Do you remember “economic anxiety”? The catch-all phrase relied on by politicians and pundits to try and explain the seemingly inexplicable: the election of Donald J. Trump in November 2016? A term deployed by left and right alike to try and account for the fact that white, working-class Americans voted for a Republican billionaire by an astonishing 2-to-1 margin?
The thesis is as follows: Working-class voters, especially in key “Rust Belt” swing states, rose up in opposition to the party in the White House to punish them for the outsourcing of their jobs and stagnation of their wages. These “left behind” voters threw their weight behind a populist “blue-collar billionaire” who railed against free trade and globalization.
Everyone from Fox News host Jesse Waters to socialist Sen. Bernie Sanders has pushed this whole “economic anxiety” schtick. But it’s a complete and utter myth. As I pointed out in April 2017, referencing both pre-election surveys and exit poll data, the election of Trump had much less to do with economic anxiety or distress and much more to do with cultural anxiety and racial resentment. Anyone who bothers to examine the empirical evidence, or for that matter listens to Trump slamming black athletes as “sons of bitches” or Elizabeth Warren as “Pocahontas” in front of cheering crowds, is well-aware of the source of his appeal.
The problem, however, with trying to repeatedly rebut all this talk of “economic anxiety” is that it’s a zombie argument. As Paul Krugman has observed, these are arguments “that have been proved wrong, should be dead, but keep shambling along because they serve a political purpose.” Or as the science writer Ben Goldacre has put it, arguments that “survive to be raised again, for eternity, no matter how many times they are shot down.”
To be clear: “Economic anxiety” has been shot down repeatedly by the experts over the past 18 months. Four damning studies, in particular, stand out from the rest. The first appeared in May 2017, a month after I wrote my original piece, when The Atlantic magazine and Public Religion Research Institute, or PRRI, published the results of a joint analysis of post-election survey data. Did poor, white, working-class voters back Trump in their droves? Was it the economy, stupid?
Nope. The PRRI analysis of more than 3,000 voters, summarized The Atlantic’s Emma Green, “suggests financially troubled voters in the white working class were more likely to prefer Clinton over Trump.” Got that? Hillary Clinton over Trump. Meanwhile, partisan affiliation aside, “it was cultural anxiety — feeling like a stranger in America, supporting the deportation of immigrants, and hesitating about educational investment — that best predicted support for Trump.”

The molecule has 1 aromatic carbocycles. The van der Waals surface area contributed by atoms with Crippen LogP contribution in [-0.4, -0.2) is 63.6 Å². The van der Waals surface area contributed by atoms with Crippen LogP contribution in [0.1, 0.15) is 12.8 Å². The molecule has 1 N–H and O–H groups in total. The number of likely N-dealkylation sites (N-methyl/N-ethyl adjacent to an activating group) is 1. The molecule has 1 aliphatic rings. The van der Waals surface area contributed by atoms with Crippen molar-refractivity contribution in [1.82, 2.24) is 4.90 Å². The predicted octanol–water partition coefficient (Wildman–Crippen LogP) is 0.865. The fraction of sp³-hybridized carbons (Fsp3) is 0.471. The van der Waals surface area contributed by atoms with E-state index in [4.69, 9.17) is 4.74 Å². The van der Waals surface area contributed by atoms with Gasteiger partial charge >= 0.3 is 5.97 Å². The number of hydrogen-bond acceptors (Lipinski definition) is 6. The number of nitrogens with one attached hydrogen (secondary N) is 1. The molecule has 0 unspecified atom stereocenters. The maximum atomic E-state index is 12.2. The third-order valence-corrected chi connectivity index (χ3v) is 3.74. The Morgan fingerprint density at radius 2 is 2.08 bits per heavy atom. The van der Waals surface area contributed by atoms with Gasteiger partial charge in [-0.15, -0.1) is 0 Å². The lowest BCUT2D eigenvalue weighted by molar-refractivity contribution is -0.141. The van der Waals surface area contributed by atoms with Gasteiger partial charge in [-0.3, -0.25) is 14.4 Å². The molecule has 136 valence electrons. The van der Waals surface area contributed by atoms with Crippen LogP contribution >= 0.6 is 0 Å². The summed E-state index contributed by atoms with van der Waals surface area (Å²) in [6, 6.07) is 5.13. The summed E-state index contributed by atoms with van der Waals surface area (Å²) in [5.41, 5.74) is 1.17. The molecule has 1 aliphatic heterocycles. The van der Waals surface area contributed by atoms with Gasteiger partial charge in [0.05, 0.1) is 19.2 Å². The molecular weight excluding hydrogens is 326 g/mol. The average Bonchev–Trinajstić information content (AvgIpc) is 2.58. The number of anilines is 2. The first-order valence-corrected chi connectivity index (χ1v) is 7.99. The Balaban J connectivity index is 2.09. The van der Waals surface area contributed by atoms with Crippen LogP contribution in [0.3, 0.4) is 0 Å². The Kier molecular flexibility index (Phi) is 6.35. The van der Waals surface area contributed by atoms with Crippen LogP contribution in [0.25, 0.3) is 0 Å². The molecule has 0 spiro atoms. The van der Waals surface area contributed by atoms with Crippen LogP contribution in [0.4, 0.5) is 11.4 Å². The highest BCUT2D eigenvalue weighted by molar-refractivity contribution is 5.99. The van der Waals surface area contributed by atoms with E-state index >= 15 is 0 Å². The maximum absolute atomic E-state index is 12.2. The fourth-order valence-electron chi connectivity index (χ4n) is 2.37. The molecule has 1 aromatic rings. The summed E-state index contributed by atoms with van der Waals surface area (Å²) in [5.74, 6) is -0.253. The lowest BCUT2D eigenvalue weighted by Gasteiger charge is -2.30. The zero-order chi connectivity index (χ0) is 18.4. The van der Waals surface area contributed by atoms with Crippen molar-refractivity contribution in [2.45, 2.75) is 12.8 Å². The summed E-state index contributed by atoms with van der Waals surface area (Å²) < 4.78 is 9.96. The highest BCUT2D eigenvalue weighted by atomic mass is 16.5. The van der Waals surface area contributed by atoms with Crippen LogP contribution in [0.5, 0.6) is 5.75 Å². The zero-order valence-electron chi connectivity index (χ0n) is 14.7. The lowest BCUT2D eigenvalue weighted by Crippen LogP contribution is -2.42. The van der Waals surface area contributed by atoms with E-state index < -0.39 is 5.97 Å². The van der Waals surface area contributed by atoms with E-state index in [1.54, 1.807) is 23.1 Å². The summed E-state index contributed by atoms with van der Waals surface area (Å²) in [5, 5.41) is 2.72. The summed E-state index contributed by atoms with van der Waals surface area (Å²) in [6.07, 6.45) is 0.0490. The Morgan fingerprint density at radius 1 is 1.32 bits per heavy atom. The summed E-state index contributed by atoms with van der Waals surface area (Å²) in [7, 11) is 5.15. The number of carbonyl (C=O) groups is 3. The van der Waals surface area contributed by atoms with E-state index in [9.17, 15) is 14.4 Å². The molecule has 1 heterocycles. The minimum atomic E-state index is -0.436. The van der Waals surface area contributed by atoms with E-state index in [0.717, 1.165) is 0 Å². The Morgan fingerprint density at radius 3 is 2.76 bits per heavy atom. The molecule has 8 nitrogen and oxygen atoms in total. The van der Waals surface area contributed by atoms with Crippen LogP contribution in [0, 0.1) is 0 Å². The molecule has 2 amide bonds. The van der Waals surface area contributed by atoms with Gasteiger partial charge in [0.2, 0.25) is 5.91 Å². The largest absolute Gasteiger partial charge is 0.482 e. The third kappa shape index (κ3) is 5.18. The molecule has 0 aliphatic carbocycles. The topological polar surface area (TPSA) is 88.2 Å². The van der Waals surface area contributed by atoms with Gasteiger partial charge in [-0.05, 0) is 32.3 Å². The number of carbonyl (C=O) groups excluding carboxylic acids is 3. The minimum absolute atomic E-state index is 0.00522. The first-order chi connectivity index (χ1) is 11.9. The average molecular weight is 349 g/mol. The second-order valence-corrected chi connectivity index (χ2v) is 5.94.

In fact, according to the survey data, white, working-class voters who expressed fears of “cultural displacement” were three-and-a-half times more likely to vote for Trump than those who didn’t share these fears.
Second, in January 2018, a study by three Amherst political scientists — Brian F. Schaffner, Matthew MacWilliams, and Tatishe Nteta — asked: “What caused whites without college degrees to provide substantially more support to Donald Trump than whites with college degrees?” Here’s their answer, based on survey data from 5,500 American adults:
We find that racism and sexism attitudes were strongly associated with vote choice in 2016, even after accounting for partisanship, ideology, and other standard factors. These factors were more important in 2016 than in 2012, suggesting that the explicitly racial and gendered rhetoric of the 2016 campaign served to activate these attitudes in the minds of many voters. Indeed, attitudes toward racism and sexism account for about two-thirds of the education gap in vote choices in 2016.
Racism and sexism. Who’d have guessed?
Third, in April 2018, Stanford University political scientist Diana Mutz published a study in the Proceedings of the National Academy of Sciences that observed how “living in an area with a high median income positively predicted Republican vote choice to a greater extent in 2016,” which is “precisely the opposite of what one would expect based on the left behind thesis.” Mutz found no evidence that a decline in income, or a worsening “personal financial situation,” drove working-class voters into the welcoming arms of a billionaire property mogul. Nor did a decline in manufacturing or employment in the area where Trump voters lived.
So what did she conclude?